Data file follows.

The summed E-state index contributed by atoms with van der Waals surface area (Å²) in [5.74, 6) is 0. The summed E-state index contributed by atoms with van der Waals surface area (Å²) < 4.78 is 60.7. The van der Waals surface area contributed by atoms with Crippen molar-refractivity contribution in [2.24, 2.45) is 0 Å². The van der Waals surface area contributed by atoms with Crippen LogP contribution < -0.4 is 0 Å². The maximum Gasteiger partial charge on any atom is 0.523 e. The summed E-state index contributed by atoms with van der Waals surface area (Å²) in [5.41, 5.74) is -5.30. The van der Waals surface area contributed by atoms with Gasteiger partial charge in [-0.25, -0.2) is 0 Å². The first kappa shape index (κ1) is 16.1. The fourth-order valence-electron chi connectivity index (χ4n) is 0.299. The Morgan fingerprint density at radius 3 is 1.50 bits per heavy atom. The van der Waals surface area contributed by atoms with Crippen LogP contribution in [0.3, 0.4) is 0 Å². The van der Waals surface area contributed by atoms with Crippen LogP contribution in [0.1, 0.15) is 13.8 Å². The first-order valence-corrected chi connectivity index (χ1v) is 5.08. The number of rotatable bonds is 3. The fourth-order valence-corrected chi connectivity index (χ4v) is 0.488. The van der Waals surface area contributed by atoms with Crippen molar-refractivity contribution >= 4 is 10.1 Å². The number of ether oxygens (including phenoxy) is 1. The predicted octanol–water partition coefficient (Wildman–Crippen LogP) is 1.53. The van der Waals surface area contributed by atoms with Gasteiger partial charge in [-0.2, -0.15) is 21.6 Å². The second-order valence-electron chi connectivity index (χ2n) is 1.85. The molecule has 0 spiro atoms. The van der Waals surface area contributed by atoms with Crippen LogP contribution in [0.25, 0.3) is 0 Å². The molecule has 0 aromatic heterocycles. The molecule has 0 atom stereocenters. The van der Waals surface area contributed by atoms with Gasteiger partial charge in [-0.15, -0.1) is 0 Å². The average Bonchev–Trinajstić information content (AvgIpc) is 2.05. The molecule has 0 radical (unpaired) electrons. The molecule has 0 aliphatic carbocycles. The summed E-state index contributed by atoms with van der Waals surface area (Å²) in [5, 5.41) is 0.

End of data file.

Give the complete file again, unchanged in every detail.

The summed E-state index contributed by atoms with van der Waals surface area (Å²) in [5.74, 6) is 0. The summed E-state index contributed by atoms with van der Waals surface area (Å²) < 4.78 is 60.7. The van der Waals surface area contributed by atoms with Crippen molar-refractivity contribution in [2.24, 2.45) is 0 Å². The van der Waals surface area contributed by atoms with Crippen LogP contribution < -0.4 is 0 Å². The maximum Gasteiger partial charge on any atom is 0.523 e. The summed E-state index contributed by atoms with van der Waals surface area (Å²) in [5.41, 5.74) is -5.30. The van der Waals surface area contributed by atoms with Gasteiger partial charge in [-0.25, -0.2) is 0 Å². The first kappa shape index (κ1) is 16.1. The fourth-order valence-electron chi connectivity index (χ4n) is 0.299. The Morgan fingerprint density at radius 3 is 1.50 bits per heavy atom. The van der Waals surface area contributed by atoms with Crippen LogP contribution in [0.3, 0.4) is 0 Å². The van der Waals surface area contributed by atoms with Crippen LogP contribution in [0.1, 0.15) is 13.8 Å². The first-order valence-corrected chi connectivity index (χ1v) is 5.08. The number of rotatable bonds is 3. The fourth-order valence-corrected chi connectivity index (χ4v) is 0.488. The van der Waals surface area contributed by atoms with Crippen molar-refractivity contribution >= 4 is 10.1 Å². The number of ether oxygens (including phenoxy) is 1. The predicted octanol–water partition coefficient (Wildman–Crippen LogP) is 1.53. The van der Waals surface area contributed by atoms with Gasteiger partial charge in [-0.2, -0.15) is 21.6 Å². The second-order valence-electron chi connectivity index (χ2n) is 1.85. The molecule has 0 spiro atoms. The van der Waals surface area contributed by atoms with Crippen LogP contribution in [0.25, 0.3) is 0 Å². The molecule has 0 aromatic heterocycles. The molecule has 0 atom stereocenters. The van der Waals surface area contributed by atoms with Gasteiger partial charge in [-0.15, -0.1) is 0 Å². The average Bonchev–Trinajstić information content (AvgIpc) is 2.05. The molecule has 0 radical (unpaired) electrons. The molecule has 0 aliphatic carbocycles. The summed E-state index contributed by atoms with van der Waals surface area (Å²) in [5, 5.41) is 0.